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[Breaking news update at 10:05 a.m. Wednesday]
Atlanta Mayor Kasim Reed said Wednesday that he believes it was a mistake for businesses and schools to release people early at roughly the same time as Tuesday's snow hit the area -- and said that contributed to the massive gridlock that stranded motorists for hours. "I said immediately yesterday that releasing all of these folks was not the right way to go," Reed said in a testy exchange with CNN's Carol Costello on Wednesday morning.
[Breaking news update at 9:59 a.m. Wednesday]
-- (CNN) -- "I don't feel people are angry at me. I feel they have a great deal of frustration," Atlanta Mayor Kasim Reed told "CNN Newsroom" Wednesday morning after a winter storm caused traffic gridlock and stranded motorists for hours.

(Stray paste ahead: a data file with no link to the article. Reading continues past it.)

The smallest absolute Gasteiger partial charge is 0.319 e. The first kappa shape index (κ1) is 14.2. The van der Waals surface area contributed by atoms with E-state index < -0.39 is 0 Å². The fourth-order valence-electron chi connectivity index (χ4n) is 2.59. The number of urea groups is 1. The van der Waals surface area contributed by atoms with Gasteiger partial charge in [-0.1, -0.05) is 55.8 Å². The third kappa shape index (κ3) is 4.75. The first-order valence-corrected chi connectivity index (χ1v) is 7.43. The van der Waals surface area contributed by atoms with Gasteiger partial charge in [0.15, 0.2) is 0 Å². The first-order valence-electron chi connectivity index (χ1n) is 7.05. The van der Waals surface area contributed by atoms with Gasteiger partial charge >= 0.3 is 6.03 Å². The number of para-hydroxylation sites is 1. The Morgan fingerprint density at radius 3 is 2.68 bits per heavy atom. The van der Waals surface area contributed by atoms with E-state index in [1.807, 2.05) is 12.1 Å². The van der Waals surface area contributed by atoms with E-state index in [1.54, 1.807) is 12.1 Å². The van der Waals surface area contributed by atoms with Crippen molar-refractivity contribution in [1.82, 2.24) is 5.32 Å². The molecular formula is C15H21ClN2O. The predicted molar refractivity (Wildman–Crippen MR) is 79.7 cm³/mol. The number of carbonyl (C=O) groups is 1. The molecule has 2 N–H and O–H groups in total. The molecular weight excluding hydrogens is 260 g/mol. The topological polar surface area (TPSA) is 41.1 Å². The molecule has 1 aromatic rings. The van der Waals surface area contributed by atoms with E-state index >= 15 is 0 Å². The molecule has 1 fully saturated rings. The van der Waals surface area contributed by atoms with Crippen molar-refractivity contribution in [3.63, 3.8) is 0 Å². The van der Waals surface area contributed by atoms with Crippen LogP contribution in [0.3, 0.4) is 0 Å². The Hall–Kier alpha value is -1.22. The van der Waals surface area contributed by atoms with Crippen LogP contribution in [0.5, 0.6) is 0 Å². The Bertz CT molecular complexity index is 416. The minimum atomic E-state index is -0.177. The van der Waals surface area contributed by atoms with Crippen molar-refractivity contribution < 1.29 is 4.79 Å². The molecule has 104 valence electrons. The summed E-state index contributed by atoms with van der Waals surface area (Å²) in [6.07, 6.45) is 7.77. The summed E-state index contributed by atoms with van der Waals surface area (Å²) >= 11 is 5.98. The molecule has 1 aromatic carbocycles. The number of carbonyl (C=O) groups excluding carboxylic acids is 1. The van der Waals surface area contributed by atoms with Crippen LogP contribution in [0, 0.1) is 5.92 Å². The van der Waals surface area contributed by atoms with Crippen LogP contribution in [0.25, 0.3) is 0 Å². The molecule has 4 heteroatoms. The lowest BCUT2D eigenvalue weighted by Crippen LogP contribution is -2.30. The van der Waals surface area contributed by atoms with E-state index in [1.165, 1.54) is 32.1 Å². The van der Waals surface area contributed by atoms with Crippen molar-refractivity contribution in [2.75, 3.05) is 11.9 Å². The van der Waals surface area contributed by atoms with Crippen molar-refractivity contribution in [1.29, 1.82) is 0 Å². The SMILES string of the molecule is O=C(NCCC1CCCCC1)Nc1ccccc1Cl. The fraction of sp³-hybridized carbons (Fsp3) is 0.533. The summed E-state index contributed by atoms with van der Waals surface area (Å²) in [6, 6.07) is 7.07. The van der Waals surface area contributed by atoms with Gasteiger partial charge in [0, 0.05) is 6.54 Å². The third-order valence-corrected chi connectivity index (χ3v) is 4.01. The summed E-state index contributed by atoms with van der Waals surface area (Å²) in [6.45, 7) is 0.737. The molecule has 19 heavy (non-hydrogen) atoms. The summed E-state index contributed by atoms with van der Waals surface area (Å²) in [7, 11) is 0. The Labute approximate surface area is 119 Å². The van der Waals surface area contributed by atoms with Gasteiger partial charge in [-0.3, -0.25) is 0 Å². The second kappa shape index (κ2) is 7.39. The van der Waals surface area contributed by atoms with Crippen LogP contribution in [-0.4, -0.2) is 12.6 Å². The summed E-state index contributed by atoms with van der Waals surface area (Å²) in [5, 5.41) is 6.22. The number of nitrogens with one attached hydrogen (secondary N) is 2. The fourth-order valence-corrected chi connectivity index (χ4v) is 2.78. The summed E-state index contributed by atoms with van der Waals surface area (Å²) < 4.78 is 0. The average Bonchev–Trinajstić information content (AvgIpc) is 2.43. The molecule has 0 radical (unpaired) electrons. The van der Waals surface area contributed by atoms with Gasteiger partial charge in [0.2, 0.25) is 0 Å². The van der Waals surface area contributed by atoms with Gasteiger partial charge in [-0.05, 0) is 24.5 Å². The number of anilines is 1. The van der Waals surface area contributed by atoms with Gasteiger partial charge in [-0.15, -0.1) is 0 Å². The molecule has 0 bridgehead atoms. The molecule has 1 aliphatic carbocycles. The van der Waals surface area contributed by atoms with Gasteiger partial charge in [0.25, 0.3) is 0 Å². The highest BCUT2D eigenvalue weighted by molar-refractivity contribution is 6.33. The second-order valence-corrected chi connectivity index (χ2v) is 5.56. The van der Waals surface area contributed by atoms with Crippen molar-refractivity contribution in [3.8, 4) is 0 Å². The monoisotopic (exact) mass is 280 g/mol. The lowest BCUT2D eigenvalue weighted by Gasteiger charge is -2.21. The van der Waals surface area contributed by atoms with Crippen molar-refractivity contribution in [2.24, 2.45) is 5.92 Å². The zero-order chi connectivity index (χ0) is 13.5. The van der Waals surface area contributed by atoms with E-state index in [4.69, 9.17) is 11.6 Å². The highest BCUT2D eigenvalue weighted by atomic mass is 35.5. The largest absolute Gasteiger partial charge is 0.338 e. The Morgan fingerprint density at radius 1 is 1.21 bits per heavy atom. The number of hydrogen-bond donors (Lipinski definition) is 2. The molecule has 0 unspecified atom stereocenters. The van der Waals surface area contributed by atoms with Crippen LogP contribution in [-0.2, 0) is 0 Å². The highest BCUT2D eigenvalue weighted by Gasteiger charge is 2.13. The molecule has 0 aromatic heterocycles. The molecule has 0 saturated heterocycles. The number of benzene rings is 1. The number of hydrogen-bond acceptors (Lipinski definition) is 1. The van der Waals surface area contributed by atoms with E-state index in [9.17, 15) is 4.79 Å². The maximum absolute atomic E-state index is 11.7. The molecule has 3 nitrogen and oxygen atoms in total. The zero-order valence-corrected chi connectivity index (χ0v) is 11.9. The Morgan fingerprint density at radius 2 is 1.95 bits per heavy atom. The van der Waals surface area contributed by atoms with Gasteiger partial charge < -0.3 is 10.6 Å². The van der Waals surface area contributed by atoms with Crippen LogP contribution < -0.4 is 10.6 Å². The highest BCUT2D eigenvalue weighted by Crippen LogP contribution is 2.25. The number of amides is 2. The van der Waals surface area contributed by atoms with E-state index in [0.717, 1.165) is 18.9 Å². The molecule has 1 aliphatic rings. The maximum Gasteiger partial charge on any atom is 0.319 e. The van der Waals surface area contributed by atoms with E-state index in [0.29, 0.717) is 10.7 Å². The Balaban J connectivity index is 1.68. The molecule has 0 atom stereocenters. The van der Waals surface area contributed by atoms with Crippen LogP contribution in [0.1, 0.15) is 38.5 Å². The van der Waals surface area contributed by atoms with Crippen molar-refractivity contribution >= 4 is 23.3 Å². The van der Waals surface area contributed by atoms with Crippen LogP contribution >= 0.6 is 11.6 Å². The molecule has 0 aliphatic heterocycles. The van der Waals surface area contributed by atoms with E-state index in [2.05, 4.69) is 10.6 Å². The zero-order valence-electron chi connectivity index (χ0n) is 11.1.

[Original story posted at 9:55 a.m.]
When snow only three fingers deep triggers an epic traffic jam, stranding motorists and schoolchildren on interstates for hours, there's something wrong with this picture.
Two inches of snow isn't supposed to turn highways into campsites. Backups aren't supposed to last all day, through the night and into the morning.
And yet, here they were -- motorists across Alabama and Georgia -- still hunched over in their cars Wednesday morning, feeling the aftereffects of a snow shower that hit a day earlier.
Sixteen hours after leaving school in a bus, some Atlanta-area students were still making their way home. Atlanta Public Schools spokeswoman Kimberly Willis Green said "several hundred students at nine schools are sheltered in place."
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